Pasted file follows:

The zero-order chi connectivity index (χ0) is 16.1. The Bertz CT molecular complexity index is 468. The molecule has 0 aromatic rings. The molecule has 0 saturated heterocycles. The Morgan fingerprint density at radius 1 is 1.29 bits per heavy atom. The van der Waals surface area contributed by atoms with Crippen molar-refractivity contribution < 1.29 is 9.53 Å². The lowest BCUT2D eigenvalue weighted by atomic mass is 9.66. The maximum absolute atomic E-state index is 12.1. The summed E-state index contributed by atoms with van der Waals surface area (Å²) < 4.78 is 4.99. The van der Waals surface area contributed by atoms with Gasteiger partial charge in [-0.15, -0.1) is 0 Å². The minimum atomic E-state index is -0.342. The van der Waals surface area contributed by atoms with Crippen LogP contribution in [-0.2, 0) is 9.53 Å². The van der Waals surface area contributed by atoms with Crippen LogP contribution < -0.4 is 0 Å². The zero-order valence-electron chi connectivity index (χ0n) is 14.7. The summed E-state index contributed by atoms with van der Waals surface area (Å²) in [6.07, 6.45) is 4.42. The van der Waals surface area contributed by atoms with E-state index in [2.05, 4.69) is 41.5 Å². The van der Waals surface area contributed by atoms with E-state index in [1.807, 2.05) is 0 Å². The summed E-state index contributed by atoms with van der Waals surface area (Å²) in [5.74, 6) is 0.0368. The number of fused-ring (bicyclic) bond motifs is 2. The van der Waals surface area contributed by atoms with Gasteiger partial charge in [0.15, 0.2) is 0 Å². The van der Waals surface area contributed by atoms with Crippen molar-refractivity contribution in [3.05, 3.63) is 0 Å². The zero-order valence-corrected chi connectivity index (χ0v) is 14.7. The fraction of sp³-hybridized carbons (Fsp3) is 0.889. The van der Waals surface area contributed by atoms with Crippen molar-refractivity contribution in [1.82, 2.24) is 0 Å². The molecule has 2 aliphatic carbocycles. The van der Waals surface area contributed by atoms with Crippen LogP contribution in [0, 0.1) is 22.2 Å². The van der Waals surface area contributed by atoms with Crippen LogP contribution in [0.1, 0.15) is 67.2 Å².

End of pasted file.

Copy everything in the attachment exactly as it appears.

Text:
The zero-order chi connectivity index (χ0) is 16.1. The Bertz CT molecular complexity index is 468. The molecule has 0 aromatic rings. The molecule has 0 saturated heterocycles. The Morgan fingerprint density at radius 1 is 1.29 bits per heavy atom. The van der Waals surface area contributed by atoms with Crippen molar-refractivity contribution < 1.29 is 9.53 Å². The lowest BCUT2D eigenvalue weighted by atomic mass is 9.66. The maximum absolute atomic E-state index is 12.1. The summed E-state index contributed by atoms with van der Waals surface area (Å²) < 4.78 is 4.99. The van der Waals surface area contributed by atoms with Gasteiger partial charge in [-0.15, -0.1) is 0 Å². The minimum atomic E-state index is -0.342. The van der Waals surface area contributed by atoms with Crippen LogP contribution in [-0.2, 0) is 9.53 Å². The van der Waals surface area contributed by atoms with Crippen LogP contribution < -0.4 is 0 Å². The zero-order valence-electron chi connectivity index (χ0n) is 14.7. The summed E-state index contributed by atoms with van der Waals surface area (Å²) in [6.07, 6.45) is 4.42. The van der Waals surface area contributed by atoms with E-state index in [2.05, 4.69) is 41.5 Å². The van der Waals surface area contributed by atoms with E-state index in [1.807, 2.05) is 0 Å². The summed E-state index contributed by atoms with van der Waals surface area (Å²) in [5.74, 6) is 0.0368. The number of fused-ring (bicyclic) bond motifs is 2. The van der Waals surface area contributed by atoms with Gasteiger partial charge in [0.15, 0.2) is 0 Å². The van der Waals surface area contributed by atoms with Crippen molar-refractivity contribution in [3.05, 3.63) is 0 Å². The zero-order valence-corrected chi connectivity index (χ0v) is 14.7. The fraction of sp³-hybridized carbons (Fsp3) is 0.889. The van der Waals surface area contributed by atoms with Crippen molar-refractivity contribution in [1.82, 2.24) is 0 Å². The molecule has 2 aliphatic carbocycles. The van der Waals surface area contributed by atoms with Crippen LogP contribution in [0, 0.1) is 22.2 Å². The van der Waals surface area contributed by atoms with Crippen LogP contribution in [0.1, 0.15) is 67.2 Å².